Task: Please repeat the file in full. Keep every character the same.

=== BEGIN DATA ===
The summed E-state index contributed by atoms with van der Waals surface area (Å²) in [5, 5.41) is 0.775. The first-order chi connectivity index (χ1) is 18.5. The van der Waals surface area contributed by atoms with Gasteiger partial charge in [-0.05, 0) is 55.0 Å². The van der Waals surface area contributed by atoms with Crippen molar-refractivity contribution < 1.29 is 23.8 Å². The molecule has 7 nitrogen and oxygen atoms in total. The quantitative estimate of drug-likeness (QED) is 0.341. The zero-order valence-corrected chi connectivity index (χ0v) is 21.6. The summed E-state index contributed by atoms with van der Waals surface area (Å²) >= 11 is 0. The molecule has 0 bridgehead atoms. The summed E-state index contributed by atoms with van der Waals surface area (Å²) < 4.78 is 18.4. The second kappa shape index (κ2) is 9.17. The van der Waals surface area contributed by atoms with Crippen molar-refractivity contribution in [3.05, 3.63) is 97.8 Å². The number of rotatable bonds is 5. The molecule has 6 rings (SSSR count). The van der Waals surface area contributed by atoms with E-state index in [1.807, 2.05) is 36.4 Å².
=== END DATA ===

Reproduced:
The summed E-state index contributed by atoms with van der Waals surface area (Å²) in [5, 5.41) is 0.775. The first-order chi connectivity index (χ1) is 18.5. The van der Waals surface area contributed by atoms with Gasteiger partial charge in [-0.05, 0) is 55.0 Å². The van der Waals surface area contributed by atoms with Crippen molar-refractivity contribution < 1.29 is 23.8 Å². The molecule has 7 nitrogen and oxygen atoms in total. The quantitative estimate of drug-likeness (QED) is 0.341. The zero-order valence-corrected chi connectivity index (χ0v) is 21.6. The summed E-state index contributed by atoms with van der Waals surface area (Å²) >= 11 is 0. The molecule has 0 bridgehead atoms. The summed E-state index contributed by atoms with van der Waals surface area (Å²) < 4.78 is 18.4. The second kappa shape index (κ2) is 9.17. The van der Waals surface area contributed by atoms with Crippen molar-refractivity contribution in [3.05, 3.63) is 97.8 Å². The number of rotatable bonds is 5. The molecule has 6 rings (SSSR count). The van der Waals surface area contributed by atoms with E-state index in [1.807, 2.05) is 36.4 Å².